Re: DNS: Re: INET: Proposed BIZ.AU Registry

Re: DNS: Re: INET: Proposed BIZ.AU Registry

From: Hugh Irvine <hugh§>
Date: Thu, 05 Dec 1996 16:56:49 +1100
Roland Turner wrote:
> Simon Hackett wrote:
> > >>As I said before, my main problem with your proposal is the inconsistency
> > >>of having two commercial domains which do essentially the same thing.  If I
> > >>want to find Microsoft Australia, it seems logical to look at
> > >>  To have to check seems rather
> > >>redundant and would probably mean most companies would go for both.
> > 
> > No, you read their URL on their products, or on their TV adverts, or on
> Not true. I frequently locate organisations by guessing a URL. VERY
> FREQUENTLY. This practice is so widespread that organisations choosing
> unconventional URLs for their homepage find themselves registering the
> conventional structure as well. ( springs to mind.)

Herein lies the problem - at the moment, guessing oftentimes works, however I 
believe Simon is taking the longer term view that as a *very* restricted 
namespace as represented by any single DNS hierarchy becomes ever more 
populated with ever less meaningful entries, the usefulness of a guess tends 
towards zero. This is indeed what is happening already in .com especially.

> There appears to be an inconsistency in what you are arguing. On the one
> hand you are suggesting that what your domain is called is of no
> importance at all, whilst on the other, registry services require some
> demonstration of your entitlement to the name that you are registering.
> If indeed the name is of no importance, then why require any proof of
> anything. Why not allow me to register without any
> demonstration of my "right" to use that name.

Exactly - the desire has always been to somehow "impose order" (I use the term 
advisedly) on DNS requests. I believe you are right in ascerting that this is 

> I don't yet see the middleground. (One component of your URL is
> significant, but the rest is not?) So it seems that you can argue (a)
> that the name is important and therefore that the 2LD IS important or
> (b) that the name is not important, in which case you should allow
> anyone to register anything, or perhaps you should simply require the
> use of names like

Simon and I have proposed exactly this in the past. It seems to me very 
beneficial to offer a completely different set of parameters for the 
allocation of DNS entries in this way, as it will provide if nothing else a 
different view of the problem.

> In human affairs, naming IS important: the name of an infant, a street,
> a nation, a project, a brand of peanut butter, whatever. I believe that
> making an attempt to keep the naming sensible is worthwhile. I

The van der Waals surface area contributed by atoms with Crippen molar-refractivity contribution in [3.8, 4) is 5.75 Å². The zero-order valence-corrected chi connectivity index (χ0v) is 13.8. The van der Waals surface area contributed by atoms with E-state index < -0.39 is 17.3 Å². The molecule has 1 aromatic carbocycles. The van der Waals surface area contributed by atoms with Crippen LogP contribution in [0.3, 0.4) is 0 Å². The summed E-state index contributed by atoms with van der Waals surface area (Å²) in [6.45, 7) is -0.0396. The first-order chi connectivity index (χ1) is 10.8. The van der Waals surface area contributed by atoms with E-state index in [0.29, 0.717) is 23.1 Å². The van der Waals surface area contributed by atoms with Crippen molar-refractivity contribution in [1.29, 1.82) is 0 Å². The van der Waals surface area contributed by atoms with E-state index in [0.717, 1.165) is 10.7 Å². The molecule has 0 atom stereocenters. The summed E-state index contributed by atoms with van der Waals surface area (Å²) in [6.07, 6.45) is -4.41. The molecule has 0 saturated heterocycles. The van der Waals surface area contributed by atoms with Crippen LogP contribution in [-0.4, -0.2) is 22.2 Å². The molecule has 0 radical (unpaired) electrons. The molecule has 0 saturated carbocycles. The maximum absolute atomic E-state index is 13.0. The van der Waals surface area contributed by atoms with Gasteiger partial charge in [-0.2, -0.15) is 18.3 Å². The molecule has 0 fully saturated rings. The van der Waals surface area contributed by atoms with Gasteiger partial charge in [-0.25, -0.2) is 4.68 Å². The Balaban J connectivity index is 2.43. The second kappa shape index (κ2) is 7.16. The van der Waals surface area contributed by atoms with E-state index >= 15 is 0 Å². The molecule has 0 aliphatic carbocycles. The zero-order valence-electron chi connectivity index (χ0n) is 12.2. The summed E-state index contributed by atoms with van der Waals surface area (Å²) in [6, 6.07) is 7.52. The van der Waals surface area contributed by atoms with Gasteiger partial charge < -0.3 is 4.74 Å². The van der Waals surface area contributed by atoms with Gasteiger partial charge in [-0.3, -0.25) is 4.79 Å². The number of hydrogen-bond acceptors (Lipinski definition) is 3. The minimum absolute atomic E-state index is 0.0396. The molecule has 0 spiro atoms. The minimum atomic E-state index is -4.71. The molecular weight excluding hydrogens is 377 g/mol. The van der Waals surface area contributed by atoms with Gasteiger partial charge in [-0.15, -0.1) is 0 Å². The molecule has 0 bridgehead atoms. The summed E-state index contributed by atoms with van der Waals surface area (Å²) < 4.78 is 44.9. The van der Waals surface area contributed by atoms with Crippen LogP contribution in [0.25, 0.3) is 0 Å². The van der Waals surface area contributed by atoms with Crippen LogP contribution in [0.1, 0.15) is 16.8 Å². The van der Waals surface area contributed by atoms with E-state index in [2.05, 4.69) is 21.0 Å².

> acknowledge that a (tiny) proportion of commercial organisations in
> Australia have names in wierdo domains, but the vast majority have
> chosen to use, even despite the long delays that held up requests
> when Mr. Elz was running the registry on a volunteer basis.

Well - lots of companies have used, as well as, etc. - I would 
prefer to think of them as simply seeking viable alternatives. Again - any 
single DNS hierarchy based on words will lead directly to collisions, hence 
the problems as everyone has described.

> > funding the overheads required to support your database entry. Just be
> > careful about confusing database entries with rights to a name outside of
> > the Internet world.
> It is a mistake to pretend that these things are indpendent. The very
> fact that registries require some attempt to demonstrate your right to
> use a name before allowing registration demonstrates this.

I think you were correct above - the registries *shouldn't* attempt to do 
anything other than provide a listing service.

> Anyway, there is another point. If the names themsevles are not
> important, if it is not worthwhile to try to get to the point where
> competing entities can maintain the one address space, why then bother
> with joint/multiple administration of the namespace? Why not
> create and and administer them seperately? If the move
> towards joint administration of a namespace is worth anything, why not
> do it with the widely accepted domain for registering commercial
> entities in Australia.
> Simon, there's a lot in this post. To avoid the creation of a flame, I
> suggest that the one useful response that you can make to this posting
> is to explain why it is that you think that the third from the right
> component of a name is important whilst the rest are not, or if you do
> not think this, what you do think about the policy of most registries of
> requiring an applicant to demonstrate a right to use a name in the real
> world before registration.

All Simon is advocating is something other than a single space - content 

Received on Thu Dec 05 1996 - 18:12:01 UTC

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